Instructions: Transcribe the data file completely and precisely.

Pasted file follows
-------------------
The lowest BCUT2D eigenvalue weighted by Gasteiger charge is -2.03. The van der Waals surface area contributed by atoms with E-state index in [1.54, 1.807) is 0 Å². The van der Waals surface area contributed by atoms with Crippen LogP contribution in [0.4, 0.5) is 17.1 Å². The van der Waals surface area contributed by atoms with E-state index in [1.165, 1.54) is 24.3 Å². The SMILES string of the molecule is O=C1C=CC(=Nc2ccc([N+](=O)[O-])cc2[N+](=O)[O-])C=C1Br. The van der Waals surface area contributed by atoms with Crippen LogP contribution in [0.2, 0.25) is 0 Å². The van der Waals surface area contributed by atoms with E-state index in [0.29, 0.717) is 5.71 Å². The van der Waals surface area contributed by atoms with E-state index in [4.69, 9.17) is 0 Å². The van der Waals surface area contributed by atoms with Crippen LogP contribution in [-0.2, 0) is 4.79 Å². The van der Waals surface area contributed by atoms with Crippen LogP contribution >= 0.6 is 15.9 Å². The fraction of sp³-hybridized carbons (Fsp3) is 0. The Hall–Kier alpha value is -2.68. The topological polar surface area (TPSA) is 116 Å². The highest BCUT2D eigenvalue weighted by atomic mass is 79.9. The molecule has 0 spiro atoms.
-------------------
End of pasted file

The lowest BCUT2D eigenvalue weighted by Gasteiger charge is -2.03. The van der Waals surface area contributed by atoms with E-state index in [1.54, 1.807) is 0 Å². The van der Waals surface area contributed by atoms with Crippen LogP contribution in [0.4, 0.5) is 17.1 Å². The van der Waals surface area contributed by atoms with E-state index in [1.165, 1.54) is 24.3 Å². The SMILES string of the molecule is O=C1C=CC(=Nc2ccc([N+](=O)[O-])cc2[N+](=O)[O-])C=C1Br. The van der Waals surface area contributed by atoms with Crippen LogP contribution in [0.2, 0.25) is 0 Å². The van der Waals surface area contributed by atoms with E-state index in [0.29, 0.717) is 5.71 Å². The van der Waals surface area contributed by atoms with E-state index in [4.69, 9.17) is 0 Å². The van der Waals surface area contributed by atoms with Crippen LogP contribution in [-0.2, 0) is 4.79 Å². The van der Waals surface area contributed by atoms with Crippen LogP contribution >= 0.6 is 15.9 Å². The fraction of sp³-hybridized carbons (Fsp3) is 0. The Hall–Kier alpha value is -2.68. The topological polar surface area (TPSA) is 116 Å². The highest BCUT2D eigenvalue weighted by atomic mass is 79.9. The molecule has 0 spiro atoms.